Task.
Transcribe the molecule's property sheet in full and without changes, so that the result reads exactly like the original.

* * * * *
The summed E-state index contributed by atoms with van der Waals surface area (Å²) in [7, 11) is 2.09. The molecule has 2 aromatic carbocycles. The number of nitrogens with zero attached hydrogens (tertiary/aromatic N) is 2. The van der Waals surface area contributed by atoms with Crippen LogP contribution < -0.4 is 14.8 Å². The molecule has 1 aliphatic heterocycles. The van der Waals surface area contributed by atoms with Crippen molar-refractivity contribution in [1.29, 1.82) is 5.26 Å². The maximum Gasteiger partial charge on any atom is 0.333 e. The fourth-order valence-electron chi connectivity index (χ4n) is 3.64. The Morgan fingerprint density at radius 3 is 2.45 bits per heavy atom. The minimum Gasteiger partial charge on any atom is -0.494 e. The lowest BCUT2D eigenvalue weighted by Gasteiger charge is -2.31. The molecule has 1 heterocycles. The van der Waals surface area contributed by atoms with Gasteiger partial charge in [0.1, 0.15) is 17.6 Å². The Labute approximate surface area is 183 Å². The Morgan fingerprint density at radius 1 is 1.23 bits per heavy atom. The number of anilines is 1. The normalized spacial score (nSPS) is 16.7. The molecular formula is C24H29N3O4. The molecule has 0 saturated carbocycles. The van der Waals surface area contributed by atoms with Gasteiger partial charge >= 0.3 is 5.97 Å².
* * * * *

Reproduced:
The summed E-state index contributed by atoms with van der Waals surface area (Å²) in [7, 11) is 2.09. The molecule has 2 aromatic carbocycles. The number of nitrogens with zero attached hydrogens (tertiary/aromatic N) is 2. The van der Waals surface area contributed by atoms with Crippen LogP contribution < -0.4 is 14.8 Å². The molecule has 1 aliphatic heterocycles. The van der Waals surface area contributed by atoms with Crippen molar-refractivity contribution in [1.29, 1.82) is 5.26 Å². The maximum Gasteiger partial charge on any atom is 0.333 e. The fourth-order valence-electron chi connectivity index (χ4n) is 3.64. The Morgan fingerprint density at radius 3 is 2.45 bits per heavy atom. The minimum Gasteiger partial charge on any atom is -0.494 e. The lowest BCUT2D eigenvalue weighted by Gasteiger charge is -2.31. The molecule has 1 heterocycles. The van der Waals surface area contributed by atoms with Gasteiger partial charge in [0.1, 0.15) is 17.6 Å². The Labute approximate surface area is 183 Å². The Morgan fingerprint density at radius 1 is 1.23 bits per heavy atom. The number of anilines is 1. The normalized spacial score (nSPS) is 16.7. The molecular formula is C24H29N3O4. The molecule has 0 saturated carbocycles. The van der Waals surface area contributed by atoms with Gasteiger partial charge >= 0.3 is 5.97 Å².